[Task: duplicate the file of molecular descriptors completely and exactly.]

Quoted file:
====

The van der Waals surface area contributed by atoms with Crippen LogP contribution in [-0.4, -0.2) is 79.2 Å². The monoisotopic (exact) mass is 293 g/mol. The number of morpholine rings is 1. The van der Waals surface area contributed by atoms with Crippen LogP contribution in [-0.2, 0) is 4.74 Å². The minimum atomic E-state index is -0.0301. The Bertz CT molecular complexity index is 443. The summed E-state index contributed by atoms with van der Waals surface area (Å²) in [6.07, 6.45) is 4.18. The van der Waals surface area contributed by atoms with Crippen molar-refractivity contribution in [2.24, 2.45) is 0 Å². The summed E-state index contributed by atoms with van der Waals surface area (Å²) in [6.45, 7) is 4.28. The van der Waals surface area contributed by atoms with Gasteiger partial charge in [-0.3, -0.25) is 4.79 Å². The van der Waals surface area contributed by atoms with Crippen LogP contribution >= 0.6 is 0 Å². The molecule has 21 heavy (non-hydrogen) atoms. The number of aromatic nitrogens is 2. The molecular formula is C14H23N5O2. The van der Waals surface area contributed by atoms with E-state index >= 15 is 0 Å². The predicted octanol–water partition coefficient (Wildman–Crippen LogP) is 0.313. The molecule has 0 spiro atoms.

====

The van der Waals surface area contributed by atoms with Crippen LogP contribution in [-0.4, -0.2) is 79.2 Å². The monoisotopic (exact) mass is 293 g/mol. The number of morpholine rings is 1. The van der Waals surface area contributed by atoms with Crippen LogP contribution in [-0.2, 0) is 4.74 Å². The minimum atomic E-state index is -0.0301. The Bertz CT molecular complexity index is 443. The summed E-state index contributed by atoms with van der Waals surface area (Å²) in [6.07, 6.45) is 4.18. The van der Waals surface area contributed by atoms with Crippen molar-refractivity contribution in [2.24, 2.45) is 0 Å². The summed E-state index contributed by atoms with van der Waals surface area (Å²) in [6.45, 7) is 4.28. The van der Waals surface area contributed by atoms with Gasteiger partial charge in [-0.3, -0.25) is 4.79 Å². The van der Waals surface area contributed by atoms with Crippen LogP contribution >= 0.6 is 0 Å². The molecule has 21 heavy (non-hydrogen) atoms. The number of aromatic nitrogens is 2. The molecular formula is C14H23N5O2. The van der Waals surface area contributed by atoms with E-state index >= 15 is 0 Å². The predicted octanol–water partition coefficient (Wildman–Crippen LogP) is 0.313. The molecule has 0 spiro atoms.